A new day for Muncie IN Community Schools

One high school, 100 new teachers, administrators await new school year

By Rick Yencerr

MUNCIE, INDIANA (NEWS) - After a year of turmoil over money, buses and school consolidation, Muncie Community Schools looks forward to a new year and a Central High School that the community can take pride.

That was Dale Basham's upbeat message to the Muncie Community School Board and administrators on Thursday as work continues to ready Central for twice as many students after the board voted to close Southside and make it a middle school.

Basham, interim principal at Central, has been working with a crew to get the school ready for an Aug. 11 opening.

Meanwhile, Supt. Tim Heller has been interviewing and hiring teachers at a rapid pace after 65 retirements and resignations were made after the close of the school year in June.

Add another 30 administrators and service staff, and more than 100 new employees will become part of MCS by August.

And that includes a new Central principal after Tom Jarvis retired. And there's also change in the front office with the retirements of Mark Burkhart, financial officer, and Lon Sloan, human resources director.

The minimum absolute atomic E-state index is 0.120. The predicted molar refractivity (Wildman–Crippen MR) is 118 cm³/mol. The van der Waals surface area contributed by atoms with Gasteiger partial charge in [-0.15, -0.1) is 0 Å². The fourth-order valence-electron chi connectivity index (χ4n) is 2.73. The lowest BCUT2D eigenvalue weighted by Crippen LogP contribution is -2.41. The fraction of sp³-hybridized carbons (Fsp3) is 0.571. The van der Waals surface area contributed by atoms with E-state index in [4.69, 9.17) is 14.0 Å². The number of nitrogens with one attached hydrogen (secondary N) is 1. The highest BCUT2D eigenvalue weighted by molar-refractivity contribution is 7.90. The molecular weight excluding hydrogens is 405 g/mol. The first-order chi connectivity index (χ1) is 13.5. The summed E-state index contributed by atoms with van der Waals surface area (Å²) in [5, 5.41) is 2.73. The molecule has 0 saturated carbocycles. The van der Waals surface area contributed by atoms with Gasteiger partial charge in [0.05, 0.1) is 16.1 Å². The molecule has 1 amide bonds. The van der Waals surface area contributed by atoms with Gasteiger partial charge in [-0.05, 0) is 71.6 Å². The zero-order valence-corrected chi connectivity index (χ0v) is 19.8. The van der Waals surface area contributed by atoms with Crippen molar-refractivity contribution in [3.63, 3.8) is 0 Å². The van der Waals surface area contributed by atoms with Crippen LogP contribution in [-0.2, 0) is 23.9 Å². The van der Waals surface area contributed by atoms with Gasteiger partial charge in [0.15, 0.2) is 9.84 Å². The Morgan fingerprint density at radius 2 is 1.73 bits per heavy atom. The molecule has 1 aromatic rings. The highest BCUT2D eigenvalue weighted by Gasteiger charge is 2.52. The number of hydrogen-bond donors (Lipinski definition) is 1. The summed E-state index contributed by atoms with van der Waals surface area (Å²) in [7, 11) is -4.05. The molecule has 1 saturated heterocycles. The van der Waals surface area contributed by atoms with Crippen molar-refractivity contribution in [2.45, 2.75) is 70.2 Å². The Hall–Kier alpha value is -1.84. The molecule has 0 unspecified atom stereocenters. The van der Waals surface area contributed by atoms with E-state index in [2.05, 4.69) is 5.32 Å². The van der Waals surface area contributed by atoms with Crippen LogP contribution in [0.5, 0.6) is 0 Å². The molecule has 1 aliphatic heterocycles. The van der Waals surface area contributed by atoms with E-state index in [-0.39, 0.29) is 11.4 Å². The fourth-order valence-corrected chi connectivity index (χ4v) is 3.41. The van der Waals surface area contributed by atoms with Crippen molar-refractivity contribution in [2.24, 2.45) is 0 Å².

Chip Mehaffey, a former school athletic director, is now chief financial officer, and found his first job Thursday was to recommend more than $4 million in spending cuts because of state tax controls.

While most of the money comes out of capital and transportation funds, the school system just borrowed $10 million repaid by taxpayers to repair schools. And Rainy Day money was used to cover school bus costs.

And Heller explained with the large number of retirements and resignations, there were no teacher layoffs with the consolidation of the high schools.

Basham said the eyes of the community were on the school system to ensure a great school year with one high school. And he said employees and administrators were working toward making the transition seamless.

The school system has not found a replacement for Sloan who still works as a consultant overseeing the new hiring. He recommended hiring nearly 20 new teachers on Thursday.

And the school board has given no clue who might lead Central although there's been talk the ever popular Basham will be around a while longer.

The school board did agree not to put the old Wilson Middle School on the state's charter school list. The last vacant school school, Garfield, was taken over by the Muncie Housing Authority that allowed a charter school to start which took more than 100 students out of Muncie schools.

State law still allows a charter school to take vacant public schools if they can operate within a year. There has been no talk of a charter wanting Wilson although the building is only 20 years old.




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